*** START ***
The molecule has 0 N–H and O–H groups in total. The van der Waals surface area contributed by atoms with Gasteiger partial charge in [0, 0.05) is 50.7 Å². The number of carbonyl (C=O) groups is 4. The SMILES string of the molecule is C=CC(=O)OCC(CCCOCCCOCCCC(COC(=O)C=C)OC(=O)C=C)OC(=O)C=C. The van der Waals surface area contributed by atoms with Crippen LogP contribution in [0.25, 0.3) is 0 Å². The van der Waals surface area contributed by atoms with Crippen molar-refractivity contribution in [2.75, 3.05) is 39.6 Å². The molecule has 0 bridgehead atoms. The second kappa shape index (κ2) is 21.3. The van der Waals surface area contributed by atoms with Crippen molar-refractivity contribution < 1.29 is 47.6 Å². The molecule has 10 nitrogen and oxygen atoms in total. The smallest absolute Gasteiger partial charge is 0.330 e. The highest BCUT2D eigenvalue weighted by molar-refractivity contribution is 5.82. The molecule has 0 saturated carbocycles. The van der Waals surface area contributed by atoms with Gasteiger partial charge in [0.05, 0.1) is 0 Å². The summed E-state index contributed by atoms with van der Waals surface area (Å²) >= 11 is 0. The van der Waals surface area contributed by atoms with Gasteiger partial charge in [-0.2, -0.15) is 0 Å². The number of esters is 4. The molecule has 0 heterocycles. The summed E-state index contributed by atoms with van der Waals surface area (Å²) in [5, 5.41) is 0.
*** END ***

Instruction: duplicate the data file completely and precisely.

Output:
The molecule has 0 N–H and O–H groups in total. The van der Waals surface area contributed by atoms with Gasteiger partial charge in [0, 0.05) is 50.7 Å². The number of carbonyl (C=O) groups is 4. The SMILES string of the molecule is C=CC(=O)OCC(CCCOCCCOCCCC(COC(=O)C=C)OC(=O)C=C)OC(=O)C=C. The van der Waals surface area contributed by atoms with Crippen LogP contribution in [0.25, 0.3) is 0 Å². The van der Waals surface area contributed by atoms with Crippen molar-refractivity contribution in [2.75, 3.05) is 39.6 Å². The molecule has 0 bridgehead atoms. The second kappa shape index (κ2) is 21.3. The van der Waals surface area contributed by atoms with Crippen molar-refractivity contribution < 1.29 is 47.6 Å². The molecule has 10 nitrogen and oxygen atoms in total. The smallest absolute Gasteiger partial charge is 0.330 e. The highest BCUT2D eigenvalue weighted by molar-refractivity contribution is 5.82. The molecule has 0 saturated carbocycles. The van der Waals surface area contributed by atoms with Gasteiger partial charge in [0.05, 0.1) is 0 Å². The summed E-state index contributed by atoms with van der Waals surface area (Å²) >= 11 is 0. The van der Waals surface area contributed by atoms with Gasteiger partial charge in [-0.2, -0.15) is 0 Å². The number of esters is 4. The molecule has 0 heterocycles. The summed E-state index contributed by atoms with van der Waals surface area (Å²) in [5, 5.41) is 0.